# Long-run variance for an AR(1), with simulation

For a stationary (and absolutely summable), mean-zero (just to make this easier) time series $$y_t$$, with $$\gamma_j=\mathrm{Cov}(y_t,y_{t-j})$$, the long-run variance

$$\mathcal{J}=\sum_{j=-\infty}^{\infty}\gamma_j,$$

and it can be shown that

$$\sqrt{T} \bar{y}_T \rightarrow \mathcal{N}(0,\mathcal{J}).$$

For a stationary AR(1) $$y_t = \phi y_{t-1} + \varepsilon_t$$, with $$\varepsilon_t \sim \mathcal{WN}(0,\sigma^2)$$,

$$\mathrm{Var}(y_t)=\gamma_0=\frac{\sigma^2}{1-\phi^2}$$

and

$$\gamma_j = \phi^j\gamma_0$$

and

$$\mathcal{J}=\frac{\sigma^2}{(1-\phi)^2}$$

Everything I said so far should be true and can be verified or found discussed in:

I'd like to check this via a simple simulation below.

I consider an AR(1) with $$\phi=0.9$$ and $$\sigma^2=1$$ so that $$\mathrm{Var}(y_t)=\gamma_0=\frac{1}{1-0.9^2}=5.263158$$ and $$\mathcal{J}=\frac{1}{(1-0.9)^2}=100$$.

You can see the sandwich::lrv() function seems to get the long-run variance right (although, this function reporting $$\frac{1}{T}\mathcal{J}$$ surprised me)

Q: But, why do I have var(mean_hat_stab[(n-window):(n)]) coming out as 0.001800713!?

This calculation is just the variance of the sample mean for very large n. This should be near 100, right? Did I just make a goof in my calculation? Did I miss something fundamental about LRV? Is this just a number of simulations thing?

set.seed(10)
n = 1e7
window = 1000
phi = 0.9 # AR(1) parameter
sig2 = 1
srv = sig2 / (1 - phi^2) # [1] 5.263158
lrv = sig2 / (1 - phi)^2 # [1] 100
eps <- rnorm(n,0,sig2)
y <- c(eps[1],rep(NA,n-1))
for (i in 2:n) {
y[i] = phi*y[i-1]+eps[i]
}
srv_hat <- var(y) # [1] 5.245835 ~ 5.263158, but not that close actually!!
mean_hat <- cumsum(y)/(1:n)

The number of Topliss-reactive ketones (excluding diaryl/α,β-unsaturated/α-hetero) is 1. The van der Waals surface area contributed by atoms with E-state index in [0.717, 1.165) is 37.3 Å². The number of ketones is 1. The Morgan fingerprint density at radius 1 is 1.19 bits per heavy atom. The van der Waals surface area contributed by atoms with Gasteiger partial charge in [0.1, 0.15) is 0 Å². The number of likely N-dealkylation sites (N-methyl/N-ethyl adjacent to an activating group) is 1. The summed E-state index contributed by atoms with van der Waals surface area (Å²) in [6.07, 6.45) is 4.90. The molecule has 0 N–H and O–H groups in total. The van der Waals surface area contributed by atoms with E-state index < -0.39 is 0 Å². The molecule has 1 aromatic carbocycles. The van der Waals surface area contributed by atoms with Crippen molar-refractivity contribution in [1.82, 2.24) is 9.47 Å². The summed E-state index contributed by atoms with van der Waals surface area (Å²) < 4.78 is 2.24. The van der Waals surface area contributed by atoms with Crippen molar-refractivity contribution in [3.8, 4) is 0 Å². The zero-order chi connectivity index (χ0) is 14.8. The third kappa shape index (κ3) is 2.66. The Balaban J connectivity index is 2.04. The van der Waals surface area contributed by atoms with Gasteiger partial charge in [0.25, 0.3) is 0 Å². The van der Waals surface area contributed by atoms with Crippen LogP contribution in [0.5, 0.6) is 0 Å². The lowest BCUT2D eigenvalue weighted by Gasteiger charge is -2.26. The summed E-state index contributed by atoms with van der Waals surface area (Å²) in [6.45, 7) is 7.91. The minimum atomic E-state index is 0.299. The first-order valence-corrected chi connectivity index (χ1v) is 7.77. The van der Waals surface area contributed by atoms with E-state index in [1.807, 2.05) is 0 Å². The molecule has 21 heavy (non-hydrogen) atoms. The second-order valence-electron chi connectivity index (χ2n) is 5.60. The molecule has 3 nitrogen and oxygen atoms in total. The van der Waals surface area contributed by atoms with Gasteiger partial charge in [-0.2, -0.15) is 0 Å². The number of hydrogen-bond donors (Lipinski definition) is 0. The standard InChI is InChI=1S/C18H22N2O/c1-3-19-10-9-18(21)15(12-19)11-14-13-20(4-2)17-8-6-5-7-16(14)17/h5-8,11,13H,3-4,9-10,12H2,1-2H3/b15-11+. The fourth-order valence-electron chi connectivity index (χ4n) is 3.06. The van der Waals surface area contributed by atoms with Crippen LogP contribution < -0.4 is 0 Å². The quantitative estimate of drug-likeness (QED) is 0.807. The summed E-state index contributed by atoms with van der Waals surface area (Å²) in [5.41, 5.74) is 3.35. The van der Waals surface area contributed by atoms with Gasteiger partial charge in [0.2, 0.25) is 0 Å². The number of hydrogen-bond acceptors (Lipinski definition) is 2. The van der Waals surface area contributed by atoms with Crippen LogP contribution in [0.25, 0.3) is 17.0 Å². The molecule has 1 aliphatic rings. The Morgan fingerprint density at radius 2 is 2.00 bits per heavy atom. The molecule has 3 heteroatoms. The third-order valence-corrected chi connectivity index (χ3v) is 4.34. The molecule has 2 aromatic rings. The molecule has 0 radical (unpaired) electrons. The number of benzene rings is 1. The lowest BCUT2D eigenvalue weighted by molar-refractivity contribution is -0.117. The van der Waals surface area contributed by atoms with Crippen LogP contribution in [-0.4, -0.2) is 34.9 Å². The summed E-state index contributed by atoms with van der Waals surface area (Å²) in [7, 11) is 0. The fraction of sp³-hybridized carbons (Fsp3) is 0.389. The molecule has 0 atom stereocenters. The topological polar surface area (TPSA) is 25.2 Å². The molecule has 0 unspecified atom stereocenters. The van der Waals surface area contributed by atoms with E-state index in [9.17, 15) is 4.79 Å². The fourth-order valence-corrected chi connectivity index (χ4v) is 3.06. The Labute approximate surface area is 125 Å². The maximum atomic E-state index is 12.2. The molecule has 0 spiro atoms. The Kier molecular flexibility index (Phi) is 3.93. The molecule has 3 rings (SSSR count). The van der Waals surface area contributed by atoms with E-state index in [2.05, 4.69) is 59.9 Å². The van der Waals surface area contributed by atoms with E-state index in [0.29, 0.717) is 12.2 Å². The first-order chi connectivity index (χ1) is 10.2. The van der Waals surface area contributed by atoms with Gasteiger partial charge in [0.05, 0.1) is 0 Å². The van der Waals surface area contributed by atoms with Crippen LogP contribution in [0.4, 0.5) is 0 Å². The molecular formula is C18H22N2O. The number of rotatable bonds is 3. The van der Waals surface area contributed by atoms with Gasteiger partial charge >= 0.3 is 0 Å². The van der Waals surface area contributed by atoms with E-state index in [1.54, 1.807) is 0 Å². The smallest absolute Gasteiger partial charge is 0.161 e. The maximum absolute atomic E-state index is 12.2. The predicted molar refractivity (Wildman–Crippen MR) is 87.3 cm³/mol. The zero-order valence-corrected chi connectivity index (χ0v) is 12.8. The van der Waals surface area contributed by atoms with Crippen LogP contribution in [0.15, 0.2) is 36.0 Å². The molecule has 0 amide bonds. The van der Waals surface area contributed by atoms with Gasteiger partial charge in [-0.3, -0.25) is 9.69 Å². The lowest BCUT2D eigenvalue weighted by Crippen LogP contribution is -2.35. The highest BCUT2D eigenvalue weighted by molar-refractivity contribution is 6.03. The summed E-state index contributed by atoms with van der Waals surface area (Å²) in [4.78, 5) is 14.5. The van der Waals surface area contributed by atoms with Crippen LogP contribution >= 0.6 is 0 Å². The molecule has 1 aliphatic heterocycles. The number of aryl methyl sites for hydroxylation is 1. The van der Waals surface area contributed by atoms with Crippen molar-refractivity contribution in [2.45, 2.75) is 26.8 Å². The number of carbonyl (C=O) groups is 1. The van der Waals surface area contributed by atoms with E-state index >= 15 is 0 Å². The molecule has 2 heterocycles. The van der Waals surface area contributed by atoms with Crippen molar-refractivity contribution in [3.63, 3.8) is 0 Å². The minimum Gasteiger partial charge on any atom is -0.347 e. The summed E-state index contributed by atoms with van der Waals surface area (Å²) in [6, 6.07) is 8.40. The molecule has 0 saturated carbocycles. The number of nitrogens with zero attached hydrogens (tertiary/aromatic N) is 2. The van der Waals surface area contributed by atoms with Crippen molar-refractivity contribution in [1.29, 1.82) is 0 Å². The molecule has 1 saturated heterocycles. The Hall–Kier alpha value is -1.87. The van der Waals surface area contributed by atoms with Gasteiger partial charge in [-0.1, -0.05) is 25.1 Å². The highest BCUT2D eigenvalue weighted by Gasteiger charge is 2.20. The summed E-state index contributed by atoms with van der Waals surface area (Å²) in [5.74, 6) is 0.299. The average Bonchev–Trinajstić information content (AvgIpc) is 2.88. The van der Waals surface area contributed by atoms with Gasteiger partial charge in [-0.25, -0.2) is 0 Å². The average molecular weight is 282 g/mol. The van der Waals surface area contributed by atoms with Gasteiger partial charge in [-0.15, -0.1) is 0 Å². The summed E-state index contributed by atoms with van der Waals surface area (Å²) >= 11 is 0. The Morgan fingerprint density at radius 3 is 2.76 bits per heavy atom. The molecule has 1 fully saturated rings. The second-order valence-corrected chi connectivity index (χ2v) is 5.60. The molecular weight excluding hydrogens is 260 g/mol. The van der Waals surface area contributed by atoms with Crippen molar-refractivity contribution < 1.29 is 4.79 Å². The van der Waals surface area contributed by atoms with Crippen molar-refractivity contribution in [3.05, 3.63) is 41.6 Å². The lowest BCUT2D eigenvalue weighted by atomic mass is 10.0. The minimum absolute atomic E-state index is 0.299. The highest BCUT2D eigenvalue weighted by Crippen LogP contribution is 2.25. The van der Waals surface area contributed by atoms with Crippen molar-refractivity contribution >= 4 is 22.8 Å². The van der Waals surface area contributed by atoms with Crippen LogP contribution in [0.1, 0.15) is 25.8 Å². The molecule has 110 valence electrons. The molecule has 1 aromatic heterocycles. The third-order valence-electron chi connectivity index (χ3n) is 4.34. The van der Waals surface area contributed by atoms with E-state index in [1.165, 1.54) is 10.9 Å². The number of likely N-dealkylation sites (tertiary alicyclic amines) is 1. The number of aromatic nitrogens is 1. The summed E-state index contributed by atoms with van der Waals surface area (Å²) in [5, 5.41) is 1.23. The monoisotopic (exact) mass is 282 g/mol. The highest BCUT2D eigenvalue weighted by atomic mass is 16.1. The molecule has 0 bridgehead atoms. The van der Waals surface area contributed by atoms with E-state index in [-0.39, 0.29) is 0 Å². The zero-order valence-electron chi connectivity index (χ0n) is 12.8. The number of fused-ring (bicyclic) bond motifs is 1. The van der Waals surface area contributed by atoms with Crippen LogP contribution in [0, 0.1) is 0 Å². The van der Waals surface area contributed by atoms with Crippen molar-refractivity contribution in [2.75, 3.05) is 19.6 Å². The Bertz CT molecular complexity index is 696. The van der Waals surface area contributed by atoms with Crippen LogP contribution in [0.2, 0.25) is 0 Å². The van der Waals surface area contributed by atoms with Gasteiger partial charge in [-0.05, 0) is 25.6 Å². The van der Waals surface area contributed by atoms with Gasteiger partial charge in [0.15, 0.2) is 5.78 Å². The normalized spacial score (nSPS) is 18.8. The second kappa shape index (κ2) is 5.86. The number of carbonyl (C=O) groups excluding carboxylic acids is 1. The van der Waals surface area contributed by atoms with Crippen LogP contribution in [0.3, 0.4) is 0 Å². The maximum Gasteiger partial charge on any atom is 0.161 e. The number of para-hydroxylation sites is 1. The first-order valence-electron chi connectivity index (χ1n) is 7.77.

mean_hat_stab <- sqrt(1:n)*mean_hat # This stabilized mean should --> N(0,lrv)
var(mean_hat_stab[(n-window):(n)]) # [1] 0.001800713, Why not 100!?
qqnorm(mean_hat_stab[(n-window):n]) # Why not normal, on a perfect line!?
lrv_hat_a <- sandwich::lrvar(y, type='Andrews') # [1] 9.932345e-06
# Why not 100!?, Why not close to var(mean_hat_stab) above!?
lrv_hat_nw <- sandwich::lrvar(y, type='Newey-West') # [1] 9.921937e-06
# Why not 100!?, Why not close to var(mean_hat_stab) above!?
lrv_hat_a * n # [1] 99.32345
lrv_hat_nw * n # [1] 99.21937
# But these are close to 100!
# So, I guess that these LRV estimators actually return LRV/n, rather than LRV

• The values in mean_hat computed via cumsum are clearly not independent while the estimate of its variance using var assumes independence. That's why the estimate is completely off. Commented Mar 24 at 16:34
• @JarleTufto To make sure I'm understanding you right, in my simulation procedure where I take var(mean_hat_stab), I'm effectively assuming the sample variance of the sample mean $\frac{1}{w} \sum_{i=T-w}^T \left(\frac{1}{\sqrt{i}}(y_1+\ldots+y_i)\right)^2$ is a good estimator of the LRV, $\mathcal{J}$. But it's not because the values in the series $\{\frac{1}{\sqrt{i}}(y_1+\ldots+y_i)\}_i$ aren't actually independent. Is that right? Commented Mar 24 at 16:59
• Yes, that's right. You need to simulate multiple independent realisations of the stochastic process $y_1, y_2, \dots, y_T$ and the corresponding values of $\sqrt{T}\bar y_T$. Commented Mar 24 at 17:16